ووفقا لمصادر سعودية مطلعة، فإن عنان أحد ثلاثة أسماء تتم دراستها لخلافة السيسي.

الاسمان الآخران هما أحمد شفيق، الجنرال السابق الذي يعيش حاليا في المنفى بأبو ظبي، ومراد موافي، مدير المخابرات العامة السابق، الذي أطاح به مرسي مثل عنان.

وينظر إلى كل من شفيق وموافي باعتبارهما مقربين للإمارات.

وفي محادثات مع الرئيس التركي رجب طيب أردوغان، لم يخف سلمان سرا بشأن رغبته في استمرار تقلد الجيش المسؤولية في مصر.

السعودية تنظر إلى الجيش المصري باعتباره الضامن الوحيد لاستقرار البلاد.

الاستقرار لا الديمقراطية هو ما يشغل الرياض.

ومع ذلك، فقد تغيرت الحسابات خلال الشهور الثلاثة الماضية، لدرجة أن سلمان لم يعد ينظر إلى السيسي كقائد مستقر لمصر.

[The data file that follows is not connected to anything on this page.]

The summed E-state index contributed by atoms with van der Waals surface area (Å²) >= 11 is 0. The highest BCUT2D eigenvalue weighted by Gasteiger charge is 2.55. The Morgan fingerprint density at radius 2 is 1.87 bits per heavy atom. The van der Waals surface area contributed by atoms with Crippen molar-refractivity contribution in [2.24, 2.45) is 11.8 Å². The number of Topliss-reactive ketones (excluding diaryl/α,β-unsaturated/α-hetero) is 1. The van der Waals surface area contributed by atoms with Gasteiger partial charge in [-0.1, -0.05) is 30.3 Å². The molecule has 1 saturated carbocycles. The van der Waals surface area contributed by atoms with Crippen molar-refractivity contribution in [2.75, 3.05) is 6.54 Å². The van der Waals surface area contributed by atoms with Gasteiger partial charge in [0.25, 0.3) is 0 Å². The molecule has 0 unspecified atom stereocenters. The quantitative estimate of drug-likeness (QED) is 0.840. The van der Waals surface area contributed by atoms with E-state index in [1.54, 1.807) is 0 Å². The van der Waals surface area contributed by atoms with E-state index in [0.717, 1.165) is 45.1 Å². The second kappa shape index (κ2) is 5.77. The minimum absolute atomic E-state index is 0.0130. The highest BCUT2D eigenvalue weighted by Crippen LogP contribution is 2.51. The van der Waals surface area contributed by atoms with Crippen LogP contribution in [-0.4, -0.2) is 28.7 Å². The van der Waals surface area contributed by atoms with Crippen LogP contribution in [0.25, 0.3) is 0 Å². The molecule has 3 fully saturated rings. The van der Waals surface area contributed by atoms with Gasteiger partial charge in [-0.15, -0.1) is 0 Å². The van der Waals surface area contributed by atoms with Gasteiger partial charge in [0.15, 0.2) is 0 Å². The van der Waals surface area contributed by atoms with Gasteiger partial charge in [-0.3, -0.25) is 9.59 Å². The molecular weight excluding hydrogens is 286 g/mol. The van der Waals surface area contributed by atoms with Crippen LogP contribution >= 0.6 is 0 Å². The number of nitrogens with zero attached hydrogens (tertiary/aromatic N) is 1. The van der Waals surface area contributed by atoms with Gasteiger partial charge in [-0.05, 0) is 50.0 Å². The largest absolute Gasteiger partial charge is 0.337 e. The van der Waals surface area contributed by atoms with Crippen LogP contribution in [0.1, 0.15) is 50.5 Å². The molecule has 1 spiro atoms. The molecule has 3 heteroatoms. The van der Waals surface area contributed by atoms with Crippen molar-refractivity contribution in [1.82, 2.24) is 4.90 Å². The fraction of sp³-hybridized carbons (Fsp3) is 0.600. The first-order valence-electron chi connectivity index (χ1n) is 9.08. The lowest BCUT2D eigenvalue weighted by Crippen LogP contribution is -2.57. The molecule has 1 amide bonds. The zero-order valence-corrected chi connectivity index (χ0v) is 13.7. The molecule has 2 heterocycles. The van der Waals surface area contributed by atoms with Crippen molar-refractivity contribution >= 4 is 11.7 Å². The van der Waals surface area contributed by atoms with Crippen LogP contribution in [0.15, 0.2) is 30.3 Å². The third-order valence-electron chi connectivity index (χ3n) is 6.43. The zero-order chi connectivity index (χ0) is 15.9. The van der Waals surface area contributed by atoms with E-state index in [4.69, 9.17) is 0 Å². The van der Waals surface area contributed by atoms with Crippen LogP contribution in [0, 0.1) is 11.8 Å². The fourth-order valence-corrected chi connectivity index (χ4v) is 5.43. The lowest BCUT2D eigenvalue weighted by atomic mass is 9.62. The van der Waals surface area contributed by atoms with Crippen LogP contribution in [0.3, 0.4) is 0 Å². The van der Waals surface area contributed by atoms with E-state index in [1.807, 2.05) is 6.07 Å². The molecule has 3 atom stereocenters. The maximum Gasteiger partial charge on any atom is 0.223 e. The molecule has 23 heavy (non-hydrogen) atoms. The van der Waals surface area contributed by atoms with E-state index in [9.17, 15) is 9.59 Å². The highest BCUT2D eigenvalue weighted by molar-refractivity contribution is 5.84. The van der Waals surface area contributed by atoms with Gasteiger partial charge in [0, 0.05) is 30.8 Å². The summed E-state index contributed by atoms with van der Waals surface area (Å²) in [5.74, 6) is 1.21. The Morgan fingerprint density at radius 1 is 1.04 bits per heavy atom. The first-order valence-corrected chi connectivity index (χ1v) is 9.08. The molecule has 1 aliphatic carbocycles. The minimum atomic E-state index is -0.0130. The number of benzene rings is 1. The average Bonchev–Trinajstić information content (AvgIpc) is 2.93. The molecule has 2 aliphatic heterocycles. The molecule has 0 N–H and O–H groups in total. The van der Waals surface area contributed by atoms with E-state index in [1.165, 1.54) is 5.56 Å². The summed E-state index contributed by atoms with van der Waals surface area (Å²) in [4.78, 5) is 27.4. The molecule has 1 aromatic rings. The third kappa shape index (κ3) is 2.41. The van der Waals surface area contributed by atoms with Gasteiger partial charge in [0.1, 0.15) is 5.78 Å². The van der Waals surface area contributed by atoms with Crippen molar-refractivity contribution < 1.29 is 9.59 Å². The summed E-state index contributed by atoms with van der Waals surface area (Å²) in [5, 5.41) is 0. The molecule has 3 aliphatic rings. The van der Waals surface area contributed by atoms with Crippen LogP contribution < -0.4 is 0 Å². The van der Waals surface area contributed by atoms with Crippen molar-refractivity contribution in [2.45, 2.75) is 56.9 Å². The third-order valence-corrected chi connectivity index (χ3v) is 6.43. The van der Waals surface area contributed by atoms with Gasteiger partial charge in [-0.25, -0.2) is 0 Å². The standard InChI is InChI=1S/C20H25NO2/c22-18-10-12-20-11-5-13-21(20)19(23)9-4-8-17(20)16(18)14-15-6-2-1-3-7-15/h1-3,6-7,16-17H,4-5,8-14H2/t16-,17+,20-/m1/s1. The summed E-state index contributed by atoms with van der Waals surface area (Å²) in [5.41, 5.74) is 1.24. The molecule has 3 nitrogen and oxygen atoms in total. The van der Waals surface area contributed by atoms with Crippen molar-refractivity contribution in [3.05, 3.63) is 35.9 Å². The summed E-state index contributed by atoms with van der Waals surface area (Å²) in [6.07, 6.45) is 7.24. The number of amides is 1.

إنهم يعتقدون أن فترة حكم السيسي كقائد للبلاد قد نفدت، لذا يدرسون من يستطيع أن يحل محله داخل الجيش، بالإضافة إلى التواصل مع كافة أقسام المعارضة السياسية المصرية، الذين يتواجد معظمهم في المنفى.

وينظر إلى عنان باعتباره قائدا هادئا لكنه ماكر يتجنب المخاطر، وهو مرشح مفضل يصب في الصالح السعودي.

عنان يمتلك ادعاء قويا بأنه يمثل الجيش المصري، لكن ذات مؤهلاته تحوله إلى مصدر شك بالنسبة لقوى المعارضة، الذين يتذكرون الفترة التي كان مسؤولا فيها داخل المجلس الأعلى للقوات المسلحة، الذي حكم مصر منذ عزل مبارك إلى انتخاب مرسي، وأشرف على الوطن بينما كانت تُسفك دماء المتظاهرين في ميدان التحرير.

وقال معارض سياسي مصري: “إذا كانوا يبحثون عن شخصية عسكرية، فإن عنان هو الاختيار المفضل. لكن شخصا ما مقبول من الجيش لن يكون مقبولا من الأغلبية، وهي المشكلة التي ستجابه سامي عنان"